Hazing News

Hazing in the Philippines: One columnist’s story (Ramon Farolan)

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We must recognize that there are two forms of hazing. One consists of ridiculing, humiliating, and even harassing candidates for membership in some organization, usually a fraternity or sorority. The other involves physical abuse and violence that may, at times, take a dangerous turn leading to the death of an individual.

When I was a plebe (first year cadet) at the Philippine Military Academy, I and all my classmates, were subjected to both forms.

Each day that I reported to one of my upperclassmen, my first action upon entering his room was to bow down at the picture of his latest girlfriend that was displayed in his wall locker. This was accompanied by loudly proclaiming her as the most beautiful woman in the universe. Then only could I address the upperclass cadet.

Now if you happen to be the son of a general, you would most likely receive some form of special treatment. When Gen. Fortunato Abat, Class 1951, was commanding general of the Philippine Army, his two sons, Victor and Tito, both entered the PMA one after another. An “Abat menu” was concocted by their upperclassmen. It was a special “treat” just for the two Abat boys. As an appetizer just before the regular breakfast meal, a cup of coffee was provided to help push the news clippings about General Abat through the digestive tract of the human body. According to the general, there was not much he could do but to “minimize newsmaking” in any form, fearing the consequences for his sons.

The other form was also part of the rituals, particularly when a plebe was unable to carry out certain orders that were given him. The rationale behind this action was to provide punishment for failure to comply with instructions.

In March 2001, fourth class cadet Edward Domingo collapsed unconscious and was pronounced dead on arrival at the PMA hospital. Two upperclassmen were charged with homicide for his death and were sentenced by the Baguio Regional Trial Court to 12 years imprisonment. It was the first time cadets involved in hazing were dealt with by a civilian court.

In the case of the PMA, a number of initiation rituals were adopted from West Point practices at the turn of the 20th century.

In his book “American Caesar,” William Manchester narrates some of the abusive treatment that were carried out at the US Military Academy. Plebes were subjected to “merciless hazing… any newcomer who refused to cooperate was subjected to a bare-knuckle beating by the huskiest prizefighter among the upperclassmen. Over a hundred methods of harassment were employed. Among the most popular were scalding steambaths, ‘crawling’ (being insulted by an upperclassman whose jaw was one inch from the plebe’s nose), ‘bracing’ (standing at rigid attention for long periods of time), ‘eagling’ (deep knee bends over broken glass), paddling, sliding naked on a splintered board, and running a gauntlet of upperclassmen tossing buckets of cold water on the plebe.”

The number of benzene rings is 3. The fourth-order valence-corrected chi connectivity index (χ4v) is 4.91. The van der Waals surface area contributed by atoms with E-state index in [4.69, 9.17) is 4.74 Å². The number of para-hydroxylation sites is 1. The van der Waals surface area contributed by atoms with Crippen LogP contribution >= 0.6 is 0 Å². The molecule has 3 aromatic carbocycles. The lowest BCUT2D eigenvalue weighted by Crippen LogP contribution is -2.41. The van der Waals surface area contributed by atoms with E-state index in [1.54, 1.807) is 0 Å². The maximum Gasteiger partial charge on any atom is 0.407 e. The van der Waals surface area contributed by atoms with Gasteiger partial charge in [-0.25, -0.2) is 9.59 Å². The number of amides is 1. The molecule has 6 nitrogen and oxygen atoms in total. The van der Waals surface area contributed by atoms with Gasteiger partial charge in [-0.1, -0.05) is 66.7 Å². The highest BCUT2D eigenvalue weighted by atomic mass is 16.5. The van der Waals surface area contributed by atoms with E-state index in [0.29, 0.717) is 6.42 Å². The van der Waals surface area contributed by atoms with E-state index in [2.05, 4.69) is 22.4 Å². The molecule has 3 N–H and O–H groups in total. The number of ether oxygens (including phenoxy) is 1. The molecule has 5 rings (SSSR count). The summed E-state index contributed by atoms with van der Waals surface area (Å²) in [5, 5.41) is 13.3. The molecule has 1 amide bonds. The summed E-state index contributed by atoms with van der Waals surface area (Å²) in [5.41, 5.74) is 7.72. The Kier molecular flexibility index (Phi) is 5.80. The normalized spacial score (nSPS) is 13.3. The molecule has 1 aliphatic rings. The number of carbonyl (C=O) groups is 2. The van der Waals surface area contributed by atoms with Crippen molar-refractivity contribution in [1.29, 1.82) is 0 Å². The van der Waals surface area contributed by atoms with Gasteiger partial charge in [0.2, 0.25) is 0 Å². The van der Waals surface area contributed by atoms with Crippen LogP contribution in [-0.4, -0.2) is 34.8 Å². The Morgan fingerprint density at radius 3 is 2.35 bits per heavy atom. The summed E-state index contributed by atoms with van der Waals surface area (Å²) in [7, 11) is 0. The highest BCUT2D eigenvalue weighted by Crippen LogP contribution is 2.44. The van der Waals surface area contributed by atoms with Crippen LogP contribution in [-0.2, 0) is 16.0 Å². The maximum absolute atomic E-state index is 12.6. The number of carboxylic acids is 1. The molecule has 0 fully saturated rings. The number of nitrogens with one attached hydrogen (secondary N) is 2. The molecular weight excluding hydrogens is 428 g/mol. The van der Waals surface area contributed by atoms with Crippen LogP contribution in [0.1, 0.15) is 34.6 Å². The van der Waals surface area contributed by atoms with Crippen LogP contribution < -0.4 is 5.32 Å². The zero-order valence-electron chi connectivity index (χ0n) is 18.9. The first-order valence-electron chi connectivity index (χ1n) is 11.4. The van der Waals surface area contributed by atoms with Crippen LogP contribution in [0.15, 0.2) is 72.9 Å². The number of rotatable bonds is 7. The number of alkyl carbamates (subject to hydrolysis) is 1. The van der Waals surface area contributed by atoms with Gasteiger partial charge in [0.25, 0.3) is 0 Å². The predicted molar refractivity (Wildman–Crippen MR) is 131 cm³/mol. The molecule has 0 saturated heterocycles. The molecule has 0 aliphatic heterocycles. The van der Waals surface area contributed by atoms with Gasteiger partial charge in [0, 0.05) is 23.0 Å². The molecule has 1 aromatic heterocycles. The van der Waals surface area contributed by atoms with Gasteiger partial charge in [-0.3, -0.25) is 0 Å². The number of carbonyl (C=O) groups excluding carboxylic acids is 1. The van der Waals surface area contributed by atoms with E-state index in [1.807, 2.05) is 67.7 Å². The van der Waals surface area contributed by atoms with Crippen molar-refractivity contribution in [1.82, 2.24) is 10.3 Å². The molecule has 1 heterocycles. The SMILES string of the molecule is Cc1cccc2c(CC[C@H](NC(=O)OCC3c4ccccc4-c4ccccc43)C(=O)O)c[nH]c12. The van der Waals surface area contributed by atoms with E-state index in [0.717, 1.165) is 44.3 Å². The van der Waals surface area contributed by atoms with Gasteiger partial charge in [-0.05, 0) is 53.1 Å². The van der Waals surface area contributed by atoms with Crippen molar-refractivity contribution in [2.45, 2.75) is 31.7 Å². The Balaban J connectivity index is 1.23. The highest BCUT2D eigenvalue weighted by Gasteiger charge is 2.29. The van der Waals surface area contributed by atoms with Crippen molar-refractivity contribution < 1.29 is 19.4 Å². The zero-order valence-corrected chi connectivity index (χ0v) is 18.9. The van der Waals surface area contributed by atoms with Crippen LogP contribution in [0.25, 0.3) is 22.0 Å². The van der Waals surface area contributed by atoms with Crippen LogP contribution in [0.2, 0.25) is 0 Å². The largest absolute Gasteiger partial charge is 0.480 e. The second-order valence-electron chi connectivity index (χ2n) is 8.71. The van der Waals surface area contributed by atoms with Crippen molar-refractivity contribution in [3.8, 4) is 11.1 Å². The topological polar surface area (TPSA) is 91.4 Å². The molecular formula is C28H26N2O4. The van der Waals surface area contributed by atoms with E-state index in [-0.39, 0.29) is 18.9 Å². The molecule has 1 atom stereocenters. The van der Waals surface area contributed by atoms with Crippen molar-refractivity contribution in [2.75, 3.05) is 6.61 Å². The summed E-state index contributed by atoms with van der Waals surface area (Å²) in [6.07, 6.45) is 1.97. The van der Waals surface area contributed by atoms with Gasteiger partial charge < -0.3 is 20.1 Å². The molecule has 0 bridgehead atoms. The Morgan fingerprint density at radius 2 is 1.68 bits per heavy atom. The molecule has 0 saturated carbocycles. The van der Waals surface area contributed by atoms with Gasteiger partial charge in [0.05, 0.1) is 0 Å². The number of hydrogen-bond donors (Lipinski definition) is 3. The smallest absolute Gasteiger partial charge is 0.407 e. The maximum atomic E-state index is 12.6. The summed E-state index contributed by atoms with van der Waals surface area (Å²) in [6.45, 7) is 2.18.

By Hank Nuwer

Journalist Hank Nuwer is the Alaska author of Hazing: Destroying Young Lives; Broken Pledges: The Deadly Rite of Hazing, High School Hazing, Wrongs of Passage and The Hazing Reader. He has written articles or columns on hazing for the Sunday Times of India, Toronto Globe & Mail, Harper's Magazine, Orlando Sentinel, The Chronicle of Higher Education and the New York Times Sunday Magazine. His new book is Hazing: Destroying Young Lives from Indiana University Press. He is married to Malgorzata Wroblewska Nuwer of Warsaw, Poland and Fairbanks, Alaska. Nuwer, former columnist for the Greenville (Ohio)Early Bird, finished a stint as managing editor of the Celina Daily Standard to accept a new position as managing editor of the Fairbanks Daily News-Miner in Alaska.
Nuwer was named the Ohio Society of Professional Journalists columnist of the year in 2021 for his “After Darke” column in the Early Bird. He also won third place for the column in 2022 from the Indiana chapter of the Society of Professional Journalists. He and his wife Gosia, recently of Union City, Ind., have owned 20 acres in Alaska for many years. “The move is a sort-of coming home for us,” said Nuwer. As a journalist, he’s written about the Alaskan Iditarod sled-dog race and other Alaska topics. Read his musings in his blog at Real Alaska Daily--

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